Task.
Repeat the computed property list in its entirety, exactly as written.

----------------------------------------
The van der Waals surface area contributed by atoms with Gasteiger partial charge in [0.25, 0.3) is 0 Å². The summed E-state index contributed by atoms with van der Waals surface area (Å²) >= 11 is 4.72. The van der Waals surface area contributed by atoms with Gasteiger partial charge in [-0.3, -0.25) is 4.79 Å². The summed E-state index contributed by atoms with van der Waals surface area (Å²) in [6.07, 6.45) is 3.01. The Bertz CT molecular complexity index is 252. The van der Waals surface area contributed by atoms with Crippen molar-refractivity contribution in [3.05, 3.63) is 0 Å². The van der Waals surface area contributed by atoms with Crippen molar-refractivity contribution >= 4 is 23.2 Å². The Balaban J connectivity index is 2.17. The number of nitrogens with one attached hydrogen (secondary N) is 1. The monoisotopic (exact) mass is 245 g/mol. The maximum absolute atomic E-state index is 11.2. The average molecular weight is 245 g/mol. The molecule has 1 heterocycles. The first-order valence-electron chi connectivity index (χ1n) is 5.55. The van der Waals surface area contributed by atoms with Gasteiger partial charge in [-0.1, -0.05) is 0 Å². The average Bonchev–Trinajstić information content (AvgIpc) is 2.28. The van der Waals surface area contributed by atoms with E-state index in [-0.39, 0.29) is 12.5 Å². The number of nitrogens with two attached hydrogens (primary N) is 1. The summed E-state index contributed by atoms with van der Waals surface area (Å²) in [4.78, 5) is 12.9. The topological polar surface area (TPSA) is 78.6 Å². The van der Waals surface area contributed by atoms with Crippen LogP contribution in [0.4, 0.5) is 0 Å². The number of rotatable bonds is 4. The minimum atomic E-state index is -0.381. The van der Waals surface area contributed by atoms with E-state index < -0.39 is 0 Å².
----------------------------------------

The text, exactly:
The van der Waals surface area contributed by atoms with Gasteiger partial charge in [0.25, 0.3) is 0 Å². The summed E-state index contributed by atoms with van der Waals surface area (Å²) >= 11 is 4.72. The van der Waals surface area contributed by atoms with Gasteiger partial charge in [-0.3, -0.25) is 4.79 Å². The summed E-state index contributed by atoms with van der Waals surface area (Å²) in [6.07, 6.45) is 3.01. The Bertz CT molecular complexity index is 252. The van der Waals surface area contributed by atoms with Crippen molar-refractivity contribution in [3.05, 3.63) is 0 Å². The van der Waals surface area contributed by atoms with Crippen molar-refractivity contribution >= 4 is 23.2 Å². The Balaban J connectivity index is 2.17. The number of nitrogens with one attached hydrogen (secondary N) is 1. The monoisotopic (exact) mass is 245 g/mol. The maximum absolute atomic E-state index is 11.2. The average molecular weight is 245 g/mol. The molecule has 1 heterocycles. The first-order valence-electron chi connectivity index (χ1n) is 5.55. The van der Waals surface area contributed by atoms with Gasteiger partial charge in [-0.1, -0.05) is 0 Å². The average Bonchev–Trinajstić information content (AvgIpc) is 2.28. The van der Waals surface area contributed by atoms with E-state index in [-0.39, 0.29) is 12.5 Å². The number of nitrogens with two attached hydrogens (primary N) is 1. The summed E-state index contributed by atoms with van der Waals surface area (Å²) in [4.78, 5) is 12.9. The topological polar surface area (TPSA) is 78.6 Å². The van der Waals surface area contributed by atoms with Crippen LogP contribution in [0.4, 0.5) is 0 Å². The number of rotatable bonds is 4. The minimum atomic E-state index is -0.381. The van der Waals surface area contributed by atoms with E-state index < -0.39 is 0 Å².